Lesson Learnt: It is indeed that selling stocks and hoping to buy back later at a lower price is a fool’s game. For those who made this action is praying that the market can be in their favour by going even lower but no one can predict the market movement. If we were to stay invested, we won’t be able to miss out on the uptrend opportunity if the market recovers faster than expected. On the other hand, if the market goes against our will, we can average down on the condition that the company we have invested in is still fundamentally sound. As for averaging down, the point is that we do not know at what price they will bottom so it is important to average down in a systematic way such as buying in at every 10% or 20% paper loss to reduce cost price. This way, we can conserve our capital and also hope to catch the bottom eventually. It is also important to not be fully invested and to leave enough capital to average down 2-3 times. Some mentioned that warchest acts as a buffer for emergencies as well as a good check on emotions during volatile times. As mentioned, I am relieved that I have enough capital to average down. If I am fully invested leaving behind no bullets to average down, I will definitely make more silly mistakes. 

#3: Dollar Cost Averaging might be an option for those who can’t manage emotions well.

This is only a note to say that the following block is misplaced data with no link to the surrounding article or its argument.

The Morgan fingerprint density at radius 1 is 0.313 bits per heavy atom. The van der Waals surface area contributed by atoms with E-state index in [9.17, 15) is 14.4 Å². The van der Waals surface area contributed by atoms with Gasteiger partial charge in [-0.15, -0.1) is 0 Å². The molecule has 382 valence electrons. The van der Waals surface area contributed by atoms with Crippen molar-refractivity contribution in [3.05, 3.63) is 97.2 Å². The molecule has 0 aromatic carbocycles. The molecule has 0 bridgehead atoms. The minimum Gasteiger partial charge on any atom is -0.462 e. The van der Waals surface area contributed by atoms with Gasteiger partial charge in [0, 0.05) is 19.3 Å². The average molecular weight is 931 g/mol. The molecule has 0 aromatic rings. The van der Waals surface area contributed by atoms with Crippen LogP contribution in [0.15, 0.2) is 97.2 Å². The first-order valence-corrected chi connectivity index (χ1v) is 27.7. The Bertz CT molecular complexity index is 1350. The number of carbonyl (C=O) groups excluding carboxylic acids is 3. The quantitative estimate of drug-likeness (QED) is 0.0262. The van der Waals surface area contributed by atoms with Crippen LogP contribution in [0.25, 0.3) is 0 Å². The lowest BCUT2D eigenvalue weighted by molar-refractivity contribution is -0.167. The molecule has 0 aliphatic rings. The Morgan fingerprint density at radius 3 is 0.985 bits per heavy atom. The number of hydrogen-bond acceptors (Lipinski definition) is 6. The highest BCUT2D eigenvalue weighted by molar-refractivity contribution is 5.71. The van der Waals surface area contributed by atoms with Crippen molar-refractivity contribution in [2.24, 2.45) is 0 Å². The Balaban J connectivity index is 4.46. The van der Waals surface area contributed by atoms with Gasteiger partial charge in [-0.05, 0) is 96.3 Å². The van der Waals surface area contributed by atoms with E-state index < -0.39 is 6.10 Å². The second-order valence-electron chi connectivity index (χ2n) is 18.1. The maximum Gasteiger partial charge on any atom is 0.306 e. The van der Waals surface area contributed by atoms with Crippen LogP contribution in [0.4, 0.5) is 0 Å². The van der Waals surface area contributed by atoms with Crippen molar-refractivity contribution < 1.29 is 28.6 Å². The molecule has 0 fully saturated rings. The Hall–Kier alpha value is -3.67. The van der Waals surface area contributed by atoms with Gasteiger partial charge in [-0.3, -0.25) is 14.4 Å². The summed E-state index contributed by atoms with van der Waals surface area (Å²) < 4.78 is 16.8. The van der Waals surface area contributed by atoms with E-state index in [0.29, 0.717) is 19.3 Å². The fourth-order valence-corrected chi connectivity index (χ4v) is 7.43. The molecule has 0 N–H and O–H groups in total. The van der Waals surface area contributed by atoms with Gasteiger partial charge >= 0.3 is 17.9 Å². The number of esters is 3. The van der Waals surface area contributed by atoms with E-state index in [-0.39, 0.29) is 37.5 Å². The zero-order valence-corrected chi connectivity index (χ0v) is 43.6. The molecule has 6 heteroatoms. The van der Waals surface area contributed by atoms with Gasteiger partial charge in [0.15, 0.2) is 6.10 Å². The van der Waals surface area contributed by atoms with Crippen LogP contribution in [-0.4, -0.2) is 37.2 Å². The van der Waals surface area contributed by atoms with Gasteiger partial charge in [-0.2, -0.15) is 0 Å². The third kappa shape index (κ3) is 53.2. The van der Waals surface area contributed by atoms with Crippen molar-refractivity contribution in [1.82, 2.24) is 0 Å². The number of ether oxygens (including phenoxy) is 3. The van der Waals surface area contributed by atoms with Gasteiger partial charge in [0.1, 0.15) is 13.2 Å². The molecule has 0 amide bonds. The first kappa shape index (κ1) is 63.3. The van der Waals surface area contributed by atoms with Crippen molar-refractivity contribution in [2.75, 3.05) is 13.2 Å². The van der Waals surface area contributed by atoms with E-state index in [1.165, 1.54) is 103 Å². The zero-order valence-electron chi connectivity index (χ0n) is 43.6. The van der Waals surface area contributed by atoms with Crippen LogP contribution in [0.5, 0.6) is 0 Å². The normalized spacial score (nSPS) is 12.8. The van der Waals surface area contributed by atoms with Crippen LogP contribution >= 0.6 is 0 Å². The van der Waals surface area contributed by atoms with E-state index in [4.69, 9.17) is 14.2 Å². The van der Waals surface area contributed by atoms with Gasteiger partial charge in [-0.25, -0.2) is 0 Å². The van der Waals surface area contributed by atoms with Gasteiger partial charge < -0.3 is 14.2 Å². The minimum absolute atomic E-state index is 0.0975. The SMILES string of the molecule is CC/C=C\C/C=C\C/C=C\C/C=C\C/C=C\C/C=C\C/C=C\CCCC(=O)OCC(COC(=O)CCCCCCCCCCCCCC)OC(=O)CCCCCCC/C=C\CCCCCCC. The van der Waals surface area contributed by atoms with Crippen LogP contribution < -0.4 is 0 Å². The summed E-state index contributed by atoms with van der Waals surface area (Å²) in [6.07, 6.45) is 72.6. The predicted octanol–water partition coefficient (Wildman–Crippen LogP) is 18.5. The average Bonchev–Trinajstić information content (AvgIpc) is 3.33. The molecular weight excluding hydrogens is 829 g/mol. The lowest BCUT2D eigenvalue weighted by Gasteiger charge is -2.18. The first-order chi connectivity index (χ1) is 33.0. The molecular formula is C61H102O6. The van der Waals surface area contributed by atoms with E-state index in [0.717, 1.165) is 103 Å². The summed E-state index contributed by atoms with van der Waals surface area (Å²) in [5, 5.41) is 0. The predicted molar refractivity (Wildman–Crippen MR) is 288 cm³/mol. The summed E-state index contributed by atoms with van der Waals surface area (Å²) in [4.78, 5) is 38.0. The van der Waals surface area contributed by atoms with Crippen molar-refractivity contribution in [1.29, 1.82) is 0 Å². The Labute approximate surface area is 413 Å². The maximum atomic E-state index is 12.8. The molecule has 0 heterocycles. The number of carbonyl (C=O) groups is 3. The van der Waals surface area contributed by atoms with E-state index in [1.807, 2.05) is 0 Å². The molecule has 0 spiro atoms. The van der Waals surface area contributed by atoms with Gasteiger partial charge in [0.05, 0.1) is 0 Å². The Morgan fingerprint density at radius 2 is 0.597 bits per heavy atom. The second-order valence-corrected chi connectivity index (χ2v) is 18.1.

It might come as a surprise that I was only stressed and making mistakes in stock picking. As stated in my previous blog article, I started investing in IVV with FSMOne in January and I am still continuing making purchases despite the situation that is happening now. The reason for not feeling the same way is because I am always buying at small amounts and that Dollar Cost Averaging enables me to average down if the market is on a downtrend. As I am still a NSF where my capital is limited compared to other investors who have a full time job, I feel that I have higher margin of safety to stay committed to regular savings plan than to stock pick in lump sum. 

Lesson Learnt: So this event has made me understand that stock picking is not for everyone as it might make people feel FOMO and to chase for prices. With dollar cost averaging, we have the discipline to purchase small amounts regularly and most importantly, it is more healthy for our emotional well-being. At the end of the day, health is more important than making our money work harder. 


3 thoughts on “Investment Reflection: Covid-19

  1. I was in the markets during the early 2000s. There wasn’t a -30% drawdown in STI in 2003. Most of that damage actually occurred the year before in 2002 (which didn’t have anything to do with SARS). During the critical SARS period for Singapore from mid-Jan to mid-Apr 2003, the STI dropped about -10%. HK which suffered much more than us (10X the number of deaths) experienced -15% drawdown in Hang Seng from Jan to May. The 2nd half of 2003 was wildly bullish for both cities, with stock indices up big double digit returns within 6 months.

    As a comparison, take the worst pandemic in modern recorded history. The Spanish flu pandemic from 1918-1920. It’s actually the H1N1 virus, but they didn’t have effective anti-virals nor vaccines then. More than 1 in 4 of the ENTIRE planet’s population got infected. 50 MILLION people died, equivalent to almost 3% of the human population at that time. And what did stocks do? I only have info for the Dow, but it dropped a grand total of less than -12% during the worst part of the pandemic. And US was just as affected as other parts of the world.